Hypertextbook.com says that an average educated person knows about 20,000 words and uses about 2,000 words in a week. Most sources say that the English language contains between 600,000 to over 1 million words depending upon how you count.  (Thank you, Captain Obvious.)  Not only do most of us use less than 3% of available words, we employ them poorly.  And when I say “we,” I mean “me, myself and I.”

As a charter member of the Failed Writers Society, I recognize my repetitive, trite speech and writing patterns especially when I come across informative reading matter.

A recent article from The New Yorker entitled Alone in the Alps by James Lasdin described the connection between the Via Alpina trail in Europe and its rich culture as follows:

“That sense of multiplicity is still strong. The Rockies may offer wilder wilderness, but you don’t experience the pleasure of sharp cultural variegation as you move from place to place…   It’s there […] in the freshly incomprehensible road signs, which is Slovenia are clotted with consonant clusters, as if vowels were an indulgence.”

This description of a consonant-rich Eastern European language is the best I’ve come across since a Car Talk episode called Vowels to Bosniahttp://www.cartalk.com/content/vowels-bosnia

So what’s the connection between not improving your health and improving your writing? Well, if nothing else, not improving your heath will give you less time to improve your epitaph* when that inevitable day comes.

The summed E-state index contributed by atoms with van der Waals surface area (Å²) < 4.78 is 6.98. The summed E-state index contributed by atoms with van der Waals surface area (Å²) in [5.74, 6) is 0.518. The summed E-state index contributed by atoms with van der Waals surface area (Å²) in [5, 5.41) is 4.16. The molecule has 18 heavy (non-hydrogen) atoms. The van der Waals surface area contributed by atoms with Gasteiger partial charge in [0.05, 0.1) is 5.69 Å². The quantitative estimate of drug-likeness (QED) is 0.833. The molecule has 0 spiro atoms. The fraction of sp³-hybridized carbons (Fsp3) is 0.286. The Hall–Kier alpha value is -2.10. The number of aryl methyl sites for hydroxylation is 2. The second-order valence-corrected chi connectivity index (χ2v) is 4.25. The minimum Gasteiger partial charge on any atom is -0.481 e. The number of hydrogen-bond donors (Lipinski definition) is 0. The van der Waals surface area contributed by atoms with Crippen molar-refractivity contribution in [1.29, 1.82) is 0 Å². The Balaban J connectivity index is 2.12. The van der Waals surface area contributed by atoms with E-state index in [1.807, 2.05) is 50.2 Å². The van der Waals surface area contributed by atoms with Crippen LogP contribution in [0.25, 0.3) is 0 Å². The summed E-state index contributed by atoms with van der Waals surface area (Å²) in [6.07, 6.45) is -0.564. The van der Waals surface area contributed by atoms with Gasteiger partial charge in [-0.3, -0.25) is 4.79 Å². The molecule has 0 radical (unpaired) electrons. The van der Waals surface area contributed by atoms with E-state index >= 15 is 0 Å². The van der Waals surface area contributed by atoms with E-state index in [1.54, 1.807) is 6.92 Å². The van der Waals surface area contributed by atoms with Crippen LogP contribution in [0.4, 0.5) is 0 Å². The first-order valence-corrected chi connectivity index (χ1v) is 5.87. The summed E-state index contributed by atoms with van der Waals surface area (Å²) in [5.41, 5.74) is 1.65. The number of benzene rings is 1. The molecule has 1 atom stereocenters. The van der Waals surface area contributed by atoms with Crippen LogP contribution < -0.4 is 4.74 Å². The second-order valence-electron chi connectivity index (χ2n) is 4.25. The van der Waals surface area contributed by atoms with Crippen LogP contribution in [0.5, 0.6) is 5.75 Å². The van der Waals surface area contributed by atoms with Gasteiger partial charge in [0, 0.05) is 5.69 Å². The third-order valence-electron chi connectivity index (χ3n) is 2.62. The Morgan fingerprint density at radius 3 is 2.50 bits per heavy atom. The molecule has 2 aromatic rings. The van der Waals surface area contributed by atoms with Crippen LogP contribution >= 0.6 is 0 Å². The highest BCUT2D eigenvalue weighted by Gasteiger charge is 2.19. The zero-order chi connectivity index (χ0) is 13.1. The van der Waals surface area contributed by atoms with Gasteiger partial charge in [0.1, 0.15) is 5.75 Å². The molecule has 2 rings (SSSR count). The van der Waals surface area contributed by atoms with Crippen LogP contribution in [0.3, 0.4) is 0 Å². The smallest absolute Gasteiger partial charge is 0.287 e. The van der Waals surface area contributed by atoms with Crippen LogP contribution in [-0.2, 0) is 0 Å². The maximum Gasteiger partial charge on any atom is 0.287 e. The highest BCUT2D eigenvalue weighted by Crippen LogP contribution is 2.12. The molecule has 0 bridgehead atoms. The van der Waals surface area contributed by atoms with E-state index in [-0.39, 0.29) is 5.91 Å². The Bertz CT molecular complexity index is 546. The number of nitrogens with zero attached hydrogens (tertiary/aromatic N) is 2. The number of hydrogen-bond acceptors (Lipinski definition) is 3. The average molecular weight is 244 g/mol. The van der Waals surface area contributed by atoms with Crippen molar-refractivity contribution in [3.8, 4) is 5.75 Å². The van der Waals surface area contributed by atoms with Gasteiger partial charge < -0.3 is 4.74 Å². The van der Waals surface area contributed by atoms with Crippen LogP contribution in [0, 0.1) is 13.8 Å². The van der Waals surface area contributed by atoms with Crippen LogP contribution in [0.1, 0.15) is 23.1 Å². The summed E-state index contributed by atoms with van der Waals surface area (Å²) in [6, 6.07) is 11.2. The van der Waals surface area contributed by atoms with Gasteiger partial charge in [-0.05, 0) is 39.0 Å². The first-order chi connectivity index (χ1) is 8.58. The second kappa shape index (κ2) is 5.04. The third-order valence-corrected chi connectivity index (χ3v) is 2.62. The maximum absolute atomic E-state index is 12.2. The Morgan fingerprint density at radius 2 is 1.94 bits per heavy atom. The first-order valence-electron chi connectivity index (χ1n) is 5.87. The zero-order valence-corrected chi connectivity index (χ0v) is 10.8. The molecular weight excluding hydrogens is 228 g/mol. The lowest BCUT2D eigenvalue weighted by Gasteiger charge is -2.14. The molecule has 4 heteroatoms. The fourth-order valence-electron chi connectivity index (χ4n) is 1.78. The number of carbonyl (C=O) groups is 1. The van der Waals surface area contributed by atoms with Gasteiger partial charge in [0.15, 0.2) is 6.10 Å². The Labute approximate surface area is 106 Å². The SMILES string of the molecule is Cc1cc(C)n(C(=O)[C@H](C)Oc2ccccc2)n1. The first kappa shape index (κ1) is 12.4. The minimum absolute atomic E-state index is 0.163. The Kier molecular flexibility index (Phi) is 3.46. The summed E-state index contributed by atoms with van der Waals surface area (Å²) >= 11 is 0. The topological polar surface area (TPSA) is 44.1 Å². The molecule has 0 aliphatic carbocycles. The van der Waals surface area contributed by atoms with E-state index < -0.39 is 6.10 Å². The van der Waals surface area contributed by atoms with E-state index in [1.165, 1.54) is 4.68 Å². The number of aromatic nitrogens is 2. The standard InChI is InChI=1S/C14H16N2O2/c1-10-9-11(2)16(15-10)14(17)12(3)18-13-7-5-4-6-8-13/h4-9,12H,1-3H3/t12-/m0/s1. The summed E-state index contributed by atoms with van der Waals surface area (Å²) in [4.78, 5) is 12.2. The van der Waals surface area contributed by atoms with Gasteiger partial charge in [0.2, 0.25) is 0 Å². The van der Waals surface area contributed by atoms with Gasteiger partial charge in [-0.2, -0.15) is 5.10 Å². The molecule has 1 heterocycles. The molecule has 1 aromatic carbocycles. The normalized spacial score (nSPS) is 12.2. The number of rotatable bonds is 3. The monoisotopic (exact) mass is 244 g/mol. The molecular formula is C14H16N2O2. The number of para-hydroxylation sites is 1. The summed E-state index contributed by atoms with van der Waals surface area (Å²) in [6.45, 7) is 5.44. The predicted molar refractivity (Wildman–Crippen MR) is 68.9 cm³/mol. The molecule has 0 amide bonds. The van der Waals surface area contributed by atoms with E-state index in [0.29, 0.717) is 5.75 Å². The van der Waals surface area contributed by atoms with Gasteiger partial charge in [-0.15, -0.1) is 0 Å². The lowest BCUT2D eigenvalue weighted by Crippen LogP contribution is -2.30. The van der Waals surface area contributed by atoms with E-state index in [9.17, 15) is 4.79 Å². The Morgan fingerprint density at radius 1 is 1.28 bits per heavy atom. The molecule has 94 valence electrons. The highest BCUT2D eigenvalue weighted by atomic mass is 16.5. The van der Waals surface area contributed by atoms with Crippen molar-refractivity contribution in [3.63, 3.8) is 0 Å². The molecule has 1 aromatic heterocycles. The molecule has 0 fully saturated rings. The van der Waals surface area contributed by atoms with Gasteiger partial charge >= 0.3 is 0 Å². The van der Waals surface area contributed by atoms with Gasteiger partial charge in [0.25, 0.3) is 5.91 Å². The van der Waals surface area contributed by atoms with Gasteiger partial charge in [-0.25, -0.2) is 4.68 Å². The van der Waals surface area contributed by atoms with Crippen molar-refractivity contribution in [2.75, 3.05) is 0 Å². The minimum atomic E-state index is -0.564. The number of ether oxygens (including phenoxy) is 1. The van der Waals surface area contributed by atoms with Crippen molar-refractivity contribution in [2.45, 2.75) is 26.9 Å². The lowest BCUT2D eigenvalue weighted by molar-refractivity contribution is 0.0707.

[*Dr. Language Guy wishes to point out that he word “epitaph” comes from the Latin epitaphium, which, in turn, comes from the Greek epitaphion, meaning “over or at a tomb.”  This is derived as epi (“on” or “over”) + taph(os) (“tomb”).]

Here are some better examples.

In a London cemetery:

Here lies Ann Mann,

Who lived an old maid

But died an old Mann

Dec. 8, 1767

 In a Ribblesford, England cemetery:

The children of Israel wanted bread;

And the Lord sent them manna.

Old clerk Wallace wanted a wife,

And the Devil sent him Anna.

In Boot Hill, Tombstone, Arizona:                          

Here lays Butch,

We planted him raw.

He was quick on the trigger,

But slow on the draw.

 Also in Boot Hill:                          

Here lies Lester Moore

Four slugs from a 44

No Les

No more.

 Of a hanged sheep thief, in Lame, Ireland:

Here lies the body

Of Thomas Kemp

Who lived by wool

But died by hemp.*

 * A witticism from Cervantes’ Don Quixote states:  “One does not speak of hemp in the house of the hanged.”

A lawyer’s epitaph in England:

 Sir John Strange

Here lies an honest lawyer,

And that is Strange.

 In Newbury, England (1742):

 Tom Smith is dead, and here he lies,

Nobody laughs and nobody cries;

Where his soul’s gone, or how it fares,

Nobody knows, and nobody cares.

 In a Welland, Ontario cemetery:

Here lies all that remains of old Aunt Charlotte,

Born a virgin, died a harlot.

For sixteen years she kept her virginity,

A marvelous thing for this vicinity.

 

And finally, in Hollywood Forever cemetery:

Improveyourwriting

 

The Answer to Donald Trump

There is always an answer.

Dtrump2

Blissful Couple

The internet supplies me with an endless source of warped amusement.  Valentine’s Day provided an excuse to exercise it.

I saw the following picture – attached to some inane article – and instantly came up with…

Here’s a typical couple enjoying a quiet afternoon at their home.

Bliss4C

———-

Or are they?

———-

This couple may be experiencing some difficulties when she thinks:

Bliss2

… and

Bliss3

 

While he thinks:

A)

Bliss4A

B)

Bliss4B

C)

Bliss4C

Or D)

Bliss4D

———-

———-

So what have we learned from these possible scenarios?

  1. Looks are deceiving.
  2. Hockey is back!
  3. Buy low, sell high.
  4. Who’s Roy?
  5. Yet another example that, no matter what the man is thinking, he is still wrong!!